Wittig v. Spa Lady, Inc. of Marietta

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182 Ga. App. 689 (1987)

356 S.E.2d 665



Court of Appeals of Georgia.

Decided April 7, 1987.

Rehearing Denied April 22, 1987.

Martin L. Cowen III, for appellant.

Robert P. Wildau, William F. Clark, for appellee.

BIRDSONG, Chief Judge.

Appellant Christine Wittig appeals from a directed verdict for appellee, Spa Lady, Inc. of Marietta, Georgia, on an action by Wittig alleging an agent of Spa Lady forged her name to a contract and subsequent collection efforts by a collection agency and a law firm invaded her privacy and intentionally inflicted emotional distress. At the close of appellant's evidence, the trial court granted appellee's motion for directed verdict and Wittig brings this appeal. Held:

It was not contested that an employee of Spa Lady had forged Wittig's name to a Spa Lady contract after unsuccessfully soliciting her business. After the first monthly payment became due, Wittig received a letter from Paramount Acceptance, the collecting branch of the corporation that owns both Spa Lady and Paramount, requesting remittance of the monthly dues. Wittig informed Paramount that she had not signed the contract and Paramount requested her to send in a copy of her driver's license so that they could compare her signature to the one on the contract. Wittig at first agreed, but after discussing the matter with her sister, declined to do so, for she reasoned that Spa Lady had already forged her name to a contract and if they received a legitimate copy of her signature, they could perfect the forged signature. Eventually Paramount sent a copy of the forged contract to Wittig and then turned the account over to a law firm for collection. After some correspondence from the law firm, Wittig consulted with a lawyer and filed this action.

The trial court found no evidence that Spa Lady had any knowledge of the forgery before attempting collection, nor did they ratify such act after it was discovered. The court also found that there was no evidence that at the time of the forgery that the employee was acting for the purpose of promoting the master's interest nor had the employee been engaged in doing this for the master or had been directed to do so by the master. We agree and affirm.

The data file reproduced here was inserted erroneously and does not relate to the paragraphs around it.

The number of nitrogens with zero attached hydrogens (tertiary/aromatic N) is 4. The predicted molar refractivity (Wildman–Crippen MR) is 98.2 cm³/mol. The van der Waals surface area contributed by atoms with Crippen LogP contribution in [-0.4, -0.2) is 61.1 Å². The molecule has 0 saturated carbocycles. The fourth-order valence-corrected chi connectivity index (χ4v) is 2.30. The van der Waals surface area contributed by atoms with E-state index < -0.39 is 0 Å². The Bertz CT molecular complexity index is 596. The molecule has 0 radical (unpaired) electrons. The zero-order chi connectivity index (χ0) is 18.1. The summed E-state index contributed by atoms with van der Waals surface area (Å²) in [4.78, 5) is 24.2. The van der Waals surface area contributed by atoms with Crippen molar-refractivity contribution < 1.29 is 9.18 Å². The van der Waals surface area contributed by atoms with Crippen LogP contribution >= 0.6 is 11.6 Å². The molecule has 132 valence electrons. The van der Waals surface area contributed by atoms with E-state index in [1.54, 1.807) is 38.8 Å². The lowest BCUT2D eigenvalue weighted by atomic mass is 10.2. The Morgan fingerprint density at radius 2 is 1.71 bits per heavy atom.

Our Code states that "[e]very person shall be liable for torts committed by ... his servant by his command or in the prosecution and within the scope of his business...." OCGA § 51-2-2. But, our appellate courts have followed a long line of authorities citing the general *690 rule that "`[i]n determining the liability of the master for the negligent or wilful acts of a servant, the test of liability is, not whether the act was done during the existence of the employment, but whether it was done within the scope of the actual transaction of the master's business for accomplishing the ends of his employment.'" Sexton Bros. Tire Co. v. Southern Burglar Alarm Co., 153 Ga. App. 413, 414 (265 SE2d 335); accord Jones v. Reserve Ins. Co., 149 Ga. App. 176, 177 (253 SE2d 849); Colonial Stores v. Sasser, 79 Ga. App. 604, 606 (54 SE2d 719); McGhee v. Kingman & Everett, 49 Ga. App. 767 (2) (176 SE 55).

If a servant steps aside from his master's business to do an act entirely disconnected from it, and injury to another results from a doing of the act, the servant may be liable, but the master is not liable. Jones v. Dixie Ohio Express, 116 Ga. App. 155 (156 SE2d 388). Thus, a tort committed by a servant while engaged in the master's business is not necessarily a tort committed in the course of his employment and in the prosecution of the master's business. Id. Where the tort of the employee is wholly personal to himself, it is not within the scope of his employment, and the master is not liable. Community Theatres Co. v. Bentley, 88 Ga. App. 303, 305 (76 SE2d 632). Professor Prosser agrees that if the servant "acts from purely personal motives ..." he is deemed to have departed from his employment and the master is not liable. Prosser & Keeton, Torts (5th ed.) 506, § 70. See also generally 53 AmJur2d 463, Master & Servant, § 445; 57 CJS 323, Master & Servant, § 574 (a).

In the instant case, the act of an employee forging a signature of a purported customer to a company contract was not within the scope of the servant's employment. The master was not liable and the trial court did not err in granting a directed verdict to appellees.

Judgment affirmed. Deen, P. J., and Pope, J., concur.